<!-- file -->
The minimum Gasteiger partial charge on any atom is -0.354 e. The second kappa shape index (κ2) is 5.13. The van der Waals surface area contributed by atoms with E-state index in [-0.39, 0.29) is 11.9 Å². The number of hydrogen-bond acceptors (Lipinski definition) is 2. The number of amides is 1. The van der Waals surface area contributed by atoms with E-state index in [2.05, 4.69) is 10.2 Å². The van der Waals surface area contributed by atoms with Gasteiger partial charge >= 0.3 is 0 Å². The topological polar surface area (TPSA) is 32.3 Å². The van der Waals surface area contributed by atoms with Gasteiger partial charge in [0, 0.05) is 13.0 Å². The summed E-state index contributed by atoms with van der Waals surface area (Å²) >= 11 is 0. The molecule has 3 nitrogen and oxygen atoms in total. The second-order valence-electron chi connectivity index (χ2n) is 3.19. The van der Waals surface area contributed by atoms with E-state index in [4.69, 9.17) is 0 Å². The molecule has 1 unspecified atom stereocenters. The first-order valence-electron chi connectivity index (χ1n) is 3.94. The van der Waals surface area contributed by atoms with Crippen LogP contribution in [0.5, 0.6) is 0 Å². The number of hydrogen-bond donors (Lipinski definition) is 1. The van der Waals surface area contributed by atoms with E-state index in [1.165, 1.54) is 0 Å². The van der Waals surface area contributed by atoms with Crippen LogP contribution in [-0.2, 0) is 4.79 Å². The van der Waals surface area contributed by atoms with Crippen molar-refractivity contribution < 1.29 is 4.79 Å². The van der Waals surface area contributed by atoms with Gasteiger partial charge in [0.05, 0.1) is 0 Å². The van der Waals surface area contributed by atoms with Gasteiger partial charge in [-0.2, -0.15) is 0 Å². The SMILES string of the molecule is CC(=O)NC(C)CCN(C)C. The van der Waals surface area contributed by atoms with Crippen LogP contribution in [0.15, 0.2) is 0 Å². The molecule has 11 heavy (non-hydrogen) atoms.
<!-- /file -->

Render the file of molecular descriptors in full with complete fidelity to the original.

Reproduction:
The minimum Gasteiger partial charge on any atom is -0.354 e. The second kappa shape index (κ2) is 5.13. The van der Waals surface area contributed by atoms with E-state index in [-0.39, 0.29) is 11.9 Å². The number of hydrogen-bond acceptors (Lipinski definition) is 2. The number of amides is 1. The van der Waals surface area contributed by atoms with E-state index in [2.05, 4.69) is 10.2 Å². The van der Waals surface area contributed by atoms with Gasteiger partial charge >= 0.3 is 0 Å². The topological polar surface area (TPSA) is 32.3 Å². The van der Waals surface area contributed by atoms with Gasteiger partial charge in [0, 0.05) is 13.0 Å². The summed E-state index contributed by atoms with van der Waals surface area (Å²) >= 11 is 0. The molecule has 3 nitrogen and oxygen atoms in total. The second-order valence-electron chi connectivity index (χ2n) is 3.19. The van der Waals surface area contributed by atoms with E-state index in [4.69, 9.17) is 0 Å². The molecule has 1 unspecified atom stereocenters. The first-order valence-electron chi connectivity index (χ1n) is 3.94. The van der Waals surface area contributed by atoms with Crippen LogP contribution in [0.5, 0.6) is 0 Å². The number of hydrogen-bond donors (Lipinski definition) is 1. The van der Waals surface area contributed by atoms with E-state index in [1.165, 1.54) is 0 Å². The van der Waals surface area contributed by atoms with Crippen LogP contribution in [-0.2, 0) is 4.79 Å². The van der Waals surface area contributed by atoms with Crippen molar-refractivity contribution < 1.29 is 4.79 Å². The van der Waals surface area contributed by atoms with Gasteiger partial charge in [0.05, 0.1) is 0 Å². The van der Waals surface area contributed by atoms with Gasteiger partial charge in [-0.2, -0.15) is 0 Å². The SMILES string of the molecule is CC(=O)NC(C)CCN(C)C. The van der Waals surface area contributed by atoms with Crippen LogP contribution in [0.15, 0.2) is 0 Å². The molecule has 11 heavy (non-hydrogen) atoms.